October 26, 2009

Excerpts From Senator John Kerry's Speech On Afghanistan

The Current Debate Is Fundamentally Flawed

"In recent weeks, politics has reduced an extraordinarily complex country and mission to a simple, headline-ready "yes or no" on troop numbers. That debate is completely at odds with reality. What we need, above all, what our troops deserve-- and what we haven't had-- is a comprehensive strategy, military and civilian combined."

A Smarter Approach

"I am convinced from my conversations with General Stanley McChrystal that he understands the necessity of conducting a smart counterinsurgency in a limited geographic area. But I believe his current plan reaches too far, too fast. We do not yet have the critical guarantees of governance and development capacity. I also have serious concerns about the ability to produce effective Afghan forces to partner with, so we can ensure that when our troops make heroic sacrifices, the benefits to the Afghans are clear and sustainable."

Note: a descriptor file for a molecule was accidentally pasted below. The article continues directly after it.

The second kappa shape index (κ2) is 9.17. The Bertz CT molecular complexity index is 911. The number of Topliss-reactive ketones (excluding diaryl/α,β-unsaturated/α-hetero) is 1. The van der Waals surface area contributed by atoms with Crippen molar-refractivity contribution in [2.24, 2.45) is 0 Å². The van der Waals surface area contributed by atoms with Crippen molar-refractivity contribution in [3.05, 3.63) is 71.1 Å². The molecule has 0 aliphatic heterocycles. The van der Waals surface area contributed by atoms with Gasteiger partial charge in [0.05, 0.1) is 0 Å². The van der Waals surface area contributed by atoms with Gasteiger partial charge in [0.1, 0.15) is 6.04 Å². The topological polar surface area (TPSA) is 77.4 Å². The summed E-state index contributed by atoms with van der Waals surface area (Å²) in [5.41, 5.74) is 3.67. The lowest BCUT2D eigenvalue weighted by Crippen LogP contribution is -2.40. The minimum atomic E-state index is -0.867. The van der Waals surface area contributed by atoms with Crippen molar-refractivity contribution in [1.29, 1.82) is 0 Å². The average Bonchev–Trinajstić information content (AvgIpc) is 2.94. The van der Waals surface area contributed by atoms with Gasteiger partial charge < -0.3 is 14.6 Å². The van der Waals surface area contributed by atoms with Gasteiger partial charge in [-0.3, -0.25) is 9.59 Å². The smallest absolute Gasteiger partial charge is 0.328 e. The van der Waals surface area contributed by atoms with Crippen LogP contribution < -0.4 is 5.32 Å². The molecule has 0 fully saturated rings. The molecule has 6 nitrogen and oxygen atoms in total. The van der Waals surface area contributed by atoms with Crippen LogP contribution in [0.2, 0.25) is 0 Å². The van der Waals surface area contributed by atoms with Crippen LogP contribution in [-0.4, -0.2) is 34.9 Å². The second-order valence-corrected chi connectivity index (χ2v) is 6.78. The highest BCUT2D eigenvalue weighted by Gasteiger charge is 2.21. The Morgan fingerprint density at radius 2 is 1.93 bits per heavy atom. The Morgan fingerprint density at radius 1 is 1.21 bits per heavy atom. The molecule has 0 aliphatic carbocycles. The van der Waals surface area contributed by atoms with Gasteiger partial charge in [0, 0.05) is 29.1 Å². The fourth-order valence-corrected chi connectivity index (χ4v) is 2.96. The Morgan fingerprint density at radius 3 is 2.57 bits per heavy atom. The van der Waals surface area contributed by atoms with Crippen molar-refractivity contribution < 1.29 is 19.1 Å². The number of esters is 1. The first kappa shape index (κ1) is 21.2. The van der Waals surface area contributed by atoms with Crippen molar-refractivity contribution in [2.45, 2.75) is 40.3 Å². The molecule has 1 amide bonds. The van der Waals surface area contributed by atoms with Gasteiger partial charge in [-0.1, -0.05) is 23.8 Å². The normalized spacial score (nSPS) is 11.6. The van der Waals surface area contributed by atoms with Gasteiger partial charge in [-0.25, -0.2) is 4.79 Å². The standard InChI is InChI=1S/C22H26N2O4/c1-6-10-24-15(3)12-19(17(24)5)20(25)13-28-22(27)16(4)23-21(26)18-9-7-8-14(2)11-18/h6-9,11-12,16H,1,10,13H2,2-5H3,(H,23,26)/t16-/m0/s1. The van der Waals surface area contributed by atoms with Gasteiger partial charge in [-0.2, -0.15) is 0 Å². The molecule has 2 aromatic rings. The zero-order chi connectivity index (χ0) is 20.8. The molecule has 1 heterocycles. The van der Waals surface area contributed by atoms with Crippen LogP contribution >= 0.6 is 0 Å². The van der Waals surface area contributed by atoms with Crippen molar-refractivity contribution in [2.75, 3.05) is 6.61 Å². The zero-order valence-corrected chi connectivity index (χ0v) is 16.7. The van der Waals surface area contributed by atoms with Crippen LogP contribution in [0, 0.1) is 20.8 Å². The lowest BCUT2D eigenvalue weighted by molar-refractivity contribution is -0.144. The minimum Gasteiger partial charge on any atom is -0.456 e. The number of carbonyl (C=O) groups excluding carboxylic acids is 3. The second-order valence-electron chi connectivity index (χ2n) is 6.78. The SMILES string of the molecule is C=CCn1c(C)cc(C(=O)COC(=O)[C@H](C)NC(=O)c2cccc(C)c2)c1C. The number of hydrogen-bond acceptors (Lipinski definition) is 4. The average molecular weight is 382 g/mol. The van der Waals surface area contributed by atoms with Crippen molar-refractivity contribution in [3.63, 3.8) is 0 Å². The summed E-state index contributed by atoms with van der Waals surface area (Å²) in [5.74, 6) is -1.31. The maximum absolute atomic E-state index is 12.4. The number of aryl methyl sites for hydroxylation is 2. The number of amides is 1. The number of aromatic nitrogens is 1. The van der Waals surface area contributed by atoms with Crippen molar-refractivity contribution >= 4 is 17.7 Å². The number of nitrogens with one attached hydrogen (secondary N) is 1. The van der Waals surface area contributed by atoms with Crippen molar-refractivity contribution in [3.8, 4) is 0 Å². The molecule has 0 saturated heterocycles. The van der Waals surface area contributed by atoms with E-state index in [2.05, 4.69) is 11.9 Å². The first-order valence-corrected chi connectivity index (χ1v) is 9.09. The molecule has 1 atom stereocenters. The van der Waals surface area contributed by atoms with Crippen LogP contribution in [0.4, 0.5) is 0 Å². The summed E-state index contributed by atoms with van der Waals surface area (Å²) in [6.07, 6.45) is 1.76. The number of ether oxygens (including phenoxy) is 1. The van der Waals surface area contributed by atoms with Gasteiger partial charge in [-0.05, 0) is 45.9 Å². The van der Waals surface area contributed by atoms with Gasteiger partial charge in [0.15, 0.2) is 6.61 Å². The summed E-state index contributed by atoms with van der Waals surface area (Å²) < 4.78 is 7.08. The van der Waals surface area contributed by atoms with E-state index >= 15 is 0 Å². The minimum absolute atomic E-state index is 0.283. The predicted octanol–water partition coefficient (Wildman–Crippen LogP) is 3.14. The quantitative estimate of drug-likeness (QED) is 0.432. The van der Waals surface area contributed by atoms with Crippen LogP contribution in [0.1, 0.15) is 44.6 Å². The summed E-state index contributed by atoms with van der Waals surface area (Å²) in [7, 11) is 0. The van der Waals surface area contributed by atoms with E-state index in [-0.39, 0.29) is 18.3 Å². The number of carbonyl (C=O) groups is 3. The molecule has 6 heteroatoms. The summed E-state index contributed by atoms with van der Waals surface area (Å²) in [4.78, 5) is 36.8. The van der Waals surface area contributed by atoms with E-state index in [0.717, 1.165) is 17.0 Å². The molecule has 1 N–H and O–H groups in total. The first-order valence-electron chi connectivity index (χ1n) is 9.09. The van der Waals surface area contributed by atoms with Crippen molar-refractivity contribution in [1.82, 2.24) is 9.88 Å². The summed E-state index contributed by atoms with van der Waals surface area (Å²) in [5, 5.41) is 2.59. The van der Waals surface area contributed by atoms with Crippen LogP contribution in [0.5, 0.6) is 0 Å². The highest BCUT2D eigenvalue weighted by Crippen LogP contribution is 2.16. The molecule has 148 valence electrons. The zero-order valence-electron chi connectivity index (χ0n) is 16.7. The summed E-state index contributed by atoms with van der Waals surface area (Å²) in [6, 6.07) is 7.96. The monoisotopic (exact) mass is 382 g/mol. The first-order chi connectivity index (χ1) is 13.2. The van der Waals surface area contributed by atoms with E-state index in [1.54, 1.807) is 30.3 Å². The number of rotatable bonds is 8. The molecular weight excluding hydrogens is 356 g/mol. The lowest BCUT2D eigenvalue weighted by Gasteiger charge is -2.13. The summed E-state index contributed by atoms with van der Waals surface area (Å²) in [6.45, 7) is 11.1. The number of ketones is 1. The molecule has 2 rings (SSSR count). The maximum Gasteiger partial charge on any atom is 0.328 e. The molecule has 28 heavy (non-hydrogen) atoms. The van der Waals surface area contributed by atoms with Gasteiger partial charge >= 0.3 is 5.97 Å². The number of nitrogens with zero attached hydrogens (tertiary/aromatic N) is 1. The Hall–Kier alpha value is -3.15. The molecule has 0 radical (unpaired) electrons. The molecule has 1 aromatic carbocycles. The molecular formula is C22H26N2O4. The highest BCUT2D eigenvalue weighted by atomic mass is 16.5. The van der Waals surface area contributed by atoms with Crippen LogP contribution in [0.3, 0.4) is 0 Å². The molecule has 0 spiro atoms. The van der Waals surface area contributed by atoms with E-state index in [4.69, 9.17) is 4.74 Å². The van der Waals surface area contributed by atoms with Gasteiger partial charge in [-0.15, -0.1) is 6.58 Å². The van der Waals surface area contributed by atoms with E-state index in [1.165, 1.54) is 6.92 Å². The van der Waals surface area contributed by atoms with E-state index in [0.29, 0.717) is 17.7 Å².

Three Conditions

We should not provide additional troops to a new area without meeting three conditions:

  • "First, are there enough reliable Afghan forces to partner with American troops—and eventually to take over responsibility for security? The quickest way out of Afghanistan for our troops is to speed up the training and mentoring of the Afghan National Army and police so that they can defend their own country."
  • "The second question to ask is, are there local leaders we can partner with? We must be able to identify and cooperate with tribal, district and provincial leaders who command the authority to help deliver services and restore Afghans' faith in their own government."
  • "Third, is the civilian side ready to follow swiftly with development aid that brings tangible benefits to the local population? When they support our troops, Afghans need to see their lives improve."

The President Decides

"Under the right circumstances, if we can be confident that military efforts can be sustained and built upon, then I would support the President should he decide to send some additional troops to regain the initiative. Let me be clear: Absent an urgent strategic imperative, we need a valid assessment by the President and other appropriate civilian authorities - not just the military -- that those three conditions will be met before we consider sending more soldiers and Marines to clear new areas."

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